Manuel Otero

Agriculture Is Key to the Development of The Americas

The Inter American Institute for Cooperation on Agriculture (IICA) is an institution committed to agricultural development and rural well-being. It was created 75 years ago and has a very strong presence throughout the entire hemisphere. Its primary purpose is to provide technical cooperation of excellence to assist in overcoming obstacles that limit sectoral development in each and every country of the region. Manuel Otero presides the organization and shares some of his vision for The Americas.

1. Which specific areas do you believe should be addressed in the short-term, and how?

Agricultural development and rural well-being in our hemisphere are very well positioned to take advantage of favorable circumstances in the global scenario. This will enable us to position the Americas as a key stakeholder, not only for the food and nutritional security of the entire planet, but also for the world’s environmental sustainability. One third of the countries within our hemisphere are major food exporters; this includes Argentina, Brazil, Chile, and other countries of the Southern Cone, which are true examples of both temperate and tropical agriculture.

There are certainly some outstanding issues in the hemispheric agenda. We must figure out how to reduce rural poverty, how to make family farming work in a viable manner, how to face the consequences of climate change and how to continue to increase productivity levels through rational use of technology. These are the challenges that we must overcome so that our hemisphere can guarantee our food supply and preserve the natural resources that our region is privileged to possess.

We can accomplish this through technical cooperation programs that must focus on agricultural chains and their productivity and insertion at the international level; as well as trade, integration, bioeconomy, agricultural health, territorial development and family farming.

Manuel Otero
Manuel Otero
Manuel Otero,
Director General of the Inter American Institute for Cooperation on Agriculture (IICA)
Man standing in a field
Man standing in a field
Agricultural development and rural well-being in the Americas are very well positioned to take advantage of favorable circumstances in the global scenario.

2. What is your vision for the role that agriculture must play in the countries of the region? What limitations do you foresee? What is required to achieve progress?

I have an optimistic vision for agriculture’s role. I believe that we are presented with a great opportunity that we cannot afford to waste. The world needs food. It needs our hemisphere to foster sustainable development. It needs us to care for our natural resources, which are essential—and this is all up to us. I like to say that this is agriculture’s time to shine; we must transmit an optimistic vision for agriculture.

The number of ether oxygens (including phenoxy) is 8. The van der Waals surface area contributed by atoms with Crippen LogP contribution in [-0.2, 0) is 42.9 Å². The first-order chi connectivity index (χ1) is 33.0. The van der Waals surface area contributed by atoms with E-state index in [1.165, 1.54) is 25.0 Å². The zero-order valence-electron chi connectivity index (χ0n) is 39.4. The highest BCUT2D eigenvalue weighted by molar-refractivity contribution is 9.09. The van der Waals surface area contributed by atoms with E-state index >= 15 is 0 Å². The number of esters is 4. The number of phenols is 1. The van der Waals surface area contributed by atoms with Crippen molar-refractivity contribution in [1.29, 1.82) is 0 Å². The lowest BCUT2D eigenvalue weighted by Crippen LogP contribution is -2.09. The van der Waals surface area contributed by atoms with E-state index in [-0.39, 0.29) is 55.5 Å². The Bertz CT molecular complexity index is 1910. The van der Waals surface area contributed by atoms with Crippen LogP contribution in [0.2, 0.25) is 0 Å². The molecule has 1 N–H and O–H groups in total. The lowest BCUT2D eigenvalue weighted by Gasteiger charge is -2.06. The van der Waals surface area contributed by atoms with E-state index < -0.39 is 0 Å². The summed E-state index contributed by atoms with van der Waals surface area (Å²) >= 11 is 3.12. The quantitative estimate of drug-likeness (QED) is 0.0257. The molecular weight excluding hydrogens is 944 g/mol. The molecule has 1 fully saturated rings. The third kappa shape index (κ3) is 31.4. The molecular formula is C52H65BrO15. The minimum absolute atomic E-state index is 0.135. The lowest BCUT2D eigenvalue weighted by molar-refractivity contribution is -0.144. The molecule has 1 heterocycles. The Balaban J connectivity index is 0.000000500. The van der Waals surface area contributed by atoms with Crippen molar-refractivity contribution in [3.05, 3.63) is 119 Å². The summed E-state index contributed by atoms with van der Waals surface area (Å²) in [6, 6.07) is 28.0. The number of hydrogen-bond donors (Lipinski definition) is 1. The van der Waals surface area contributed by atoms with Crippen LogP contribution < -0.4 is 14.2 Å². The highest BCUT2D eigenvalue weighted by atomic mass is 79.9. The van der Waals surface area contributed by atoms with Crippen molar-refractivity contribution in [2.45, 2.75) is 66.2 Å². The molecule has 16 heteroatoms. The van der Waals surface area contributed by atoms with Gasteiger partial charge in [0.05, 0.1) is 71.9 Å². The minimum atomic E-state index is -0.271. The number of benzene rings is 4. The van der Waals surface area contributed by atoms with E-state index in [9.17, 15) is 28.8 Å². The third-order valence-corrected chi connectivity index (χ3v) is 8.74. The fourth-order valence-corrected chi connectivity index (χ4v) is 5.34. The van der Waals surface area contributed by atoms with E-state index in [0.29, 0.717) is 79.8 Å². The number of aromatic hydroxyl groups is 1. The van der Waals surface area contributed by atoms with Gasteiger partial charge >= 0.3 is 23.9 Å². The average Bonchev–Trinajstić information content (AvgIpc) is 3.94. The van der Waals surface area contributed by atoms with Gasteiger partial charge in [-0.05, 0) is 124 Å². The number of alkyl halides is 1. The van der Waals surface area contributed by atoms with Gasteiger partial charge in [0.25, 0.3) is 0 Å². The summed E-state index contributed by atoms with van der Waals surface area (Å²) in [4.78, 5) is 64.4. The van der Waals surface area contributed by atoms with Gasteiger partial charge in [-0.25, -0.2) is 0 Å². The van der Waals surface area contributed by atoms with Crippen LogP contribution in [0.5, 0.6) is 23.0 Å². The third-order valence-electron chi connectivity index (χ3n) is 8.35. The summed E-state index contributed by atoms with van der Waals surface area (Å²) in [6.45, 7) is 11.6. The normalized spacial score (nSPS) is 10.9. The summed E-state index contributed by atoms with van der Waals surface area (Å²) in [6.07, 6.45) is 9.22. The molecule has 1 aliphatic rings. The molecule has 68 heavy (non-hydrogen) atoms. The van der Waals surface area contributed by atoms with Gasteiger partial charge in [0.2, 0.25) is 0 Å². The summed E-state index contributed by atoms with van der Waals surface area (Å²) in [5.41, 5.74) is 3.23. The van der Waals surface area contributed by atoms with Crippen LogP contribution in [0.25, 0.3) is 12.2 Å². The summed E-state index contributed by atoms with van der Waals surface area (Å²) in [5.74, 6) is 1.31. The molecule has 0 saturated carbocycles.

Clearly, there are some limitations. I would emphasize the need for our authorities to become convinced of the fact that this sector is not only strategic, but also absolutely critical to the future of all countries of the region. While a few Southern countries seem to understand this, like Argentina, this idea is not as clear for some Central American and Caribbean countries. Agriculture must be seen as a priority sector for the future of the countries; that is the first step.

3. What is your opinion of the impact of climate change on agricultural and livestock production in our region?

Climate change is here to stay and real data confirms the fact that we are experiencing more frequent and intense climatic events. For this reason, I believe that climate change is the number one topic of the agricultural agendas of countries, where climate change is not only affecting traditional agricultural production maps, but also the manner in which production is carried out. Based on these events, IICA has internalized the importance of climate change in its work agenda.

Regarding this topic, I wish to emphasize that, although the agriculture sector is deemed responsible for 30% of greenhouse gas emissions, very serious studies currently underway in Argentina have determined that, in the case of livestock farming, we are responsible for a much smaller percentage, as proven when calculating the effect of carbon sequestration on our pastures. In any case, what we must be certain of is the importance of developing our own statistics and metrics and not to be subject to whatever experts in other counties tell us, given frequent discrepancies with respect to research approaches and methodologies.

Agriculture must continue to increase productivity levels through rational use of technology.
Agriculture must continue to increase productivity levels through rational use of technology.
Agriculture must continue to increase productivity levels through rational use of technology.

4. As a veterinarian, how would you describe the role of this profession in food production in the future, and what additional responsibilities or training opportunities must be assumed in order to meet these goals?

I believe that the work carried out by veterinarians will become increasingly tied to the new “One Health” vision proposed by the World Health Organization. Veterinarians must be aware of the fact that, in working for the benefit of animal health, they must also think about human health and the health of our planet. I believe that veterinarians must have that broad, comprehensive and systematic view of their profession, which is not limited to simply caring for small animals and maximizing the production of animal protein; more and more, they must think about the health of our planet. This will guarantee an auspicious future for veterinarians.

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July 27, 2018 - 11:57 AM

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